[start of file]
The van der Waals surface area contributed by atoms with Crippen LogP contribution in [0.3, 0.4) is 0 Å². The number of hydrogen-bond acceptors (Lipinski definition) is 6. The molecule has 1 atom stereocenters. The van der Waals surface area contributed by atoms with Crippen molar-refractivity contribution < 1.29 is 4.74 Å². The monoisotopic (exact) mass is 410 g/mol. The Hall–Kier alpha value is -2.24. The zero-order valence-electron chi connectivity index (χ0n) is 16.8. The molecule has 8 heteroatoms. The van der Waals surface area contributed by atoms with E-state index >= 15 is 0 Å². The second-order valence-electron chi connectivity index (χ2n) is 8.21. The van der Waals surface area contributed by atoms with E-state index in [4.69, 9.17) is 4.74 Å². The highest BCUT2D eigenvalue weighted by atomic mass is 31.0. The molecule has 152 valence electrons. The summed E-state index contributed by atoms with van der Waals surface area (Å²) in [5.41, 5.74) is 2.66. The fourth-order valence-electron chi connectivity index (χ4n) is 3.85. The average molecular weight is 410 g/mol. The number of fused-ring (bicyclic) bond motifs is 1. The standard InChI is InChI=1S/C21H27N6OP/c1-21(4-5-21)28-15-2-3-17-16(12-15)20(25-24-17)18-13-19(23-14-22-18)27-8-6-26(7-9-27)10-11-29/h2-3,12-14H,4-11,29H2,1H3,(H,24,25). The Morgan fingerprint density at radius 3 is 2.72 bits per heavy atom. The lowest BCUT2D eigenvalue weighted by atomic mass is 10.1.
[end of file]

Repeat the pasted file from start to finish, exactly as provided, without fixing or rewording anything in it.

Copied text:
The van der Waals surface area contributed by atoms with Crippen LogP contribution in [0.3, 0.4) is 0 Å². The number of hydrogen-bond acceptors (Lipinski definition) is 6. The molecule has 1 atom stereocenters. The van der Waals surface area contributed by atoms with Crippen molar-refractivity contribution < 1.29 is 4.74 Å². The monoisotopic (exact) mass is 410 g/mol. The Hall–Kier alpha value is -2.24. The zero-order valence-electron chi connectivity index (χ0n) is 16.8. The molecule has 8 heteroatoms. The van der Waals surface area contributed by atoms with E-state index >= 15 is 0 Å². The second-order valence-electron chi connectivity index (χ2n) is 8.21. The van der Waals surface area contributed by atoms with E-state index in [4.69, 9.17) is 4.74 Å². The highest BCUT2D eigenvalue weighted by atomic mass is 31.0. The molecule has 152 valence electrons. The summed E-state index contributed by atoms with van der Waals surface area (Å²) in [5.41, 5.74) is 2.66. The fourth-order valence-electron chi connectivity index (χ4n) is 3.85. The average molecular weight is 410 g/mol. The number of fused-ring (bicyclic) bond motifs is 1. The standard InChI is InChI=1S/C21H27N6OP/c1-21(4-5-21)28-15-2-3-17-16(12-15)20(25-24-17)18-13-19(23-14-22-18)27-8-6-26(7-9-27)10-11-29/h2-3,12-14H,4-11,29H2,1H3,(H,24,25). The Morgan fingerprint density at radius 3 is 2.72 bits per heavy atom. The lowest BCUT2D eigenvalue weighted by atomic mass is 10.1.